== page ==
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False Facts About Fortnite You Thought Were True

You've memorized the location of every treasure chest. You can perform each and every one of Fortnite's emotes from memory. You can explain each and every theory about Fortnite: Battle Royale's ongoing mysteries in painstaking detail, and when it comes time to dish on the best strategies, hottest tips, and behind-the-scenes gossip, you're all over it.

In other words, you know Fortnite, and you're able to separate fact from fiction — or are you? After all, when something is as big as Epic Games' 100-person battle royale, there's going to be all kinds of rumors, misconceptions, and hoaxes to go along with it. If you've been duped, that's okay. There's a lot going on in the Fortnite world, and it's hard to stay on top of it all. The following "facts" may not be true, but these explanations should help you sort the fake news from the real deal. After all, you're an expert, and experts stay informed. Settle for nothing less.

Your guns are slowing you down

Checking out online Fortnite tips and tricks articles is a great way to get better at the game, especially when you're just starting out, but you need to make certain that you're following the right advice. Not every tutorial is created equal, and many of the Fortnite guides out there — especially the ones created when the game was new and nobody really knew what they were doing — are full of bogus information.

For example,  many players swear that running with a gun drawn in Fortnite will slow your character down, and that if you want to achieve top speeds you should put the firearms away and wield your pickaxe instead. As the logic goes, bulky items like rocket launchers weigh more than a handful of bandages, and your character will move slower in order to handle the extra weight. Makes sense, right?

Except this isn't the real world. This is Fortnite, where the laws of physics don't apply. The folks over at GamesRadar conducted a test in which they jogged and sprinted across Fortnite's football field, and sure enough, they found that Fortnite characters move at the same speed no matter what they're holding. So, where does this misconception come from? Well, weapons do affect running speeds in PlayerUnknown's Battlegrounds, the other big battle royale game on the market. Fortnite: Battle Royale "borrowed" many mechanics from PUBG, but not that one, so feel free to wield whatever you want while running for cover.

Fortnite made video game tutors a thing

In July 2018, The Wall Street Journal dropped a bombshell: parents across the country are paying experts up to $20 an hour to teach their kids how to get better at Fortnite. At the time, the news was greeted with condescending disbelief and snarky ridicule. To outside observers, the mere concept of a private video game lesson is proof that this whole Fortnite thing has gone too far.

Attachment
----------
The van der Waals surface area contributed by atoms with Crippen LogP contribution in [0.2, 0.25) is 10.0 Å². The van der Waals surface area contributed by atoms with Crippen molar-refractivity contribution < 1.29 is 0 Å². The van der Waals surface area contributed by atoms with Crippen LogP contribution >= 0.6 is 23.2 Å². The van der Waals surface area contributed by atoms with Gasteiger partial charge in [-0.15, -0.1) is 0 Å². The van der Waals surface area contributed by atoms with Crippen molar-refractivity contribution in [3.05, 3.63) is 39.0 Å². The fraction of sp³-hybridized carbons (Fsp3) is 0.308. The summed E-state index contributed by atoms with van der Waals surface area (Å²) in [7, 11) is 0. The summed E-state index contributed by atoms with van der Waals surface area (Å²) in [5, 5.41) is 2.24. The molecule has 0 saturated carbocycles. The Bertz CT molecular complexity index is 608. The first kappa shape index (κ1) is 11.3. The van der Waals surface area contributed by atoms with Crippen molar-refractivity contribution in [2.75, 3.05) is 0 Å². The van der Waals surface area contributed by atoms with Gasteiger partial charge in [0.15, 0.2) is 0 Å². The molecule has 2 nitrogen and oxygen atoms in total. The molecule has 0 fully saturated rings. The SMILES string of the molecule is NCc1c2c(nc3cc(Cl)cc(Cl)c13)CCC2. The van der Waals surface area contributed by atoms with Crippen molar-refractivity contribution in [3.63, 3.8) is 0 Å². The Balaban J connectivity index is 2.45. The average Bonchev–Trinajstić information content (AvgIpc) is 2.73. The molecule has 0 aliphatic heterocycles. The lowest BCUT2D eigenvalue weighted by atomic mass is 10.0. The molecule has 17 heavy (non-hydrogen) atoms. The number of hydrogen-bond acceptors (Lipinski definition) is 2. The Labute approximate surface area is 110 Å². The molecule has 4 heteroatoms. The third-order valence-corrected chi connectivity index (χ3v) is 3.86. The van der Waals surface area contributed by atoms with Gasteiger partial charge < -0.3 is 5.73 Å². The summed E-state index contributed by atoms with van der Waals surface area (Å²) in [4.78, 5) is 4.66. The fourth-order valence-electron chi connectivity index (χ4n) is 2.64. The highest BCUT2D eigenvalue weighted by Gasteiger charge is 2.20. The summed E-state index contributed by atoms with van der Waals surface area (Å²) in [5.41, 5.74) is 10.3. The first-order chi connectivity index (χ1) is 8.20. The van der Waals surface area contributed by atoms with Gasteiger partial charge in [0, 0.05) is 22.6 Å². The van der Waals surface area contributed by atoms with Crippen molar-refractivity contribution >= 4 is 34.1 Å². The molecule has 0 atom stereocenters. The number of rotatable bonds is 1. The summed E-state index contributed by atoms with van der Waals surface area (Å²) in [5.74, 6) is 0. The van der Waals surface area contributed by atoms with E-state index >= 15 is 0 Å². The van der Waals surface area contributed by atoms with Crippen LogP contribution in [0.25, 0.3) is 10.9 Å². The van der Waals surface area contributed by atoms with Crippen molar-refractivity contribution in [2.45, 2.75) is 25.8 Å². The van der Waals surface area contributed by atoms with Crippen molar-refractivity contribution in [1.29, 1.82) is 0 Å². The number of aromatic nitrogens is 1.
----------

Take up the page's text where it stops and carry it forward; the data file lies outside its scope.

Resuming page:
Well, maybe not. These articles don't bother to mention that video game tutors pre-date Fortnite by at least a decade. Tom Taylor, founder of the now-defunct Gaming-lessons.com, started his site in 2005. A student at UC Berkeley offered StarCraft lessons way back in 2009. As esports and competitive gaming have become more and more mainstream, the number of services offering video game instruction has grown along with them.

In fact, in the grand scheme of things, $20 an hour is actually pretty cheap. Japan's GameLesson, which helps players get better at Street Fighter V and Super Smash Bros., charges $39 for an online lesson and around $97 for an in-person tutoring session. On Gamer Sensei, which caters to fans of games like League of Legends, Overwatch, and yes, Fortnite, top-ranked coaches charge upwards of $100 an hour.

Fortnite might've brought gaming tutors into the limelight, but they've been around well before most players had ever heard of a battle royale, and they'll still be here when Fortnite gives way to the next big thing.

Fortnite is the key to fame and fortune

Of course, things get a little dicier once you get into the reason why some parents are so eager to buy their kids Fortnite lessons. If you're getting a Fortnite tutor so that your offspring can rack up those big video game bucks, you might want to reconsider. Yes, big-name schools like NYU offer video game-related scholarships. At the time of writing, however, the only university currently offering a Fortnite scholarship is Ohio's Ashland University. That's cool, but Ashland has less than 3,400 undergraduates, meaning that there aren't a ton of slots for would-be pros of Fortnite (or anyone else, really), and the scholarship only covers less than 20% of Ashland's annual $21,342 tuition (and that's not counting the extra ten grand you'll need for room and board).

On the other hand, Fortnite streamer Ninja pulls in half a million dollars a month, so you might think there's lots of money in making Fortnite videos. As it turns out, Ninja is the exception, not the rule. Top YouTube creators — i.e., the people who pull in 14 million views a month — only average $17,000 a year in earnings. In other words, if you want to get rich, stick to those SAT prep classes.